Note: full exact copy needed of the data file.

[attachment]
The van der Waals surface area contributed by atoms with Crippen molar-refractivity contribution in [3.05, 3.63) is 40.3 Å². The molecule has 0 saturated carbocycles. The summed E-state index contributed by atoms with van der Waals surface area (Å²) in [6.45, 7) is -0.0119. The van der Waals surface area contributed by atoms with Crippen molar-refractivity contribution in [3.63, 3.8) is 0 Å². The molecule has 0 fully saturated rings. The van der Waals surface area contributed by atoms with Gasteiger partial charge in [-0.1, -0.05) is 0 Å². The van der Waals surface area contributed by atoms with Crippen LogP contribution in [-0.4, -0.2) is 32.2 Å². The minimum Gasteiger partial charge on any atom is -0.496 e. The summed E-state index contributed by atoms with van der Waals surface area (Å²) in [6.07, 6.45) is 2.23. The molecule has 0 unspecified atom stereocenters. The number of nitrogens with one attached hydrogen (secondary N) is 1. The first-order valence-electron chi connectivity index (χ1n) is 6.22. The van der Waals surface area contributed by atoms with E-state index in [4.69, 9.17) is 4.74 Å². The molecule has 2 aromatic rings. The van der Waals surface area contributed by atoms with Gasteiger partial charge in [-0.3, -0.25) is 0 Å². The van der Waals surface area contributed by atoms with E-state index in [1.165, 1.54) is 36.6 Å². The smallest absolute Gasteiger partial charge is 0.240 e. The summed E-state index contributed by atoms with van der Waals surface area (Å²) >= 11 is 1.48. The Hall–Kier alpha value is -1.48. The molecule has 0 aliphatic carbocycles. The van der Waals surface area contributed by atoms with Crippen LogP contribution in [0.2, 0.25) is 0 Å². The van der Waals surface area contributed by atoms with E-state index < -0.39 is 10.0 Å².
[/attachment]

The van der Waals surface area contributed by atoms with Crippen molar-refractivity contribution in [3.05, 3.63) is 40.3 Å². The molecule has 0 saturated carbocycles. The summed E-state index contributed by atoms with van der Waals surface area (Å²) in [6.45, 7) is -0.0119. The van der Waals surface area contributed by atoms with Crippen molar-refractivity contribution in [3.63, 3.8) is 0 Å². The molecule has 0 fully saturated rings. The van der Waals surface area contributed by atoms with Gasteiger partial charge in [-0.1, -0.05) is 0 Å². The van der Waals surface area contributed by atoms with Crippen LogP contribution in [-0.4, -0.2) is 32.2 Å². The minimum Gasteiger partial charge on any atom is -0.496 e. The summed E-state index contributed by atoms with van der Waals surface area (Å²) in [6.07, 6.45) is 2.23. The molecule has 0 unspecified atom stereocenters. The number of nitrogens with one attached hydrogen (secondary N) is 1. The first-order valence-electron chi connectivity index (χ1n) is 6.22. The van der Waals surface area contributed by atoms with E-state index in [4.69, 9.17) is 4.74 Å². The molecule has 2 aromatic rings. The van der Waals surface area contributed by atoms with Gasteiger partial charge in [-0.3, -0.25) is 0 Å². The van der Waals surface area contributed by atoms with E-state index in [1.165, 1.54) is 36.6 Å². The smallest absolute Gasteiger partial charge is 0.240 e. The summed E-state index contributed by atoms with van der Waals surface area (Å²) >= 11 is 1.48. The Hall–Kier alpha value is -1.48. The molecule has 0 aliphatic carbocycles. The van der Waals surface area contributed by atoms with Crippen LogP contribution in [0.2, 0.25) is 0 Å². The van der Waals surface area contributed by atoms with E-state index < -0.39 is 10.0 Å².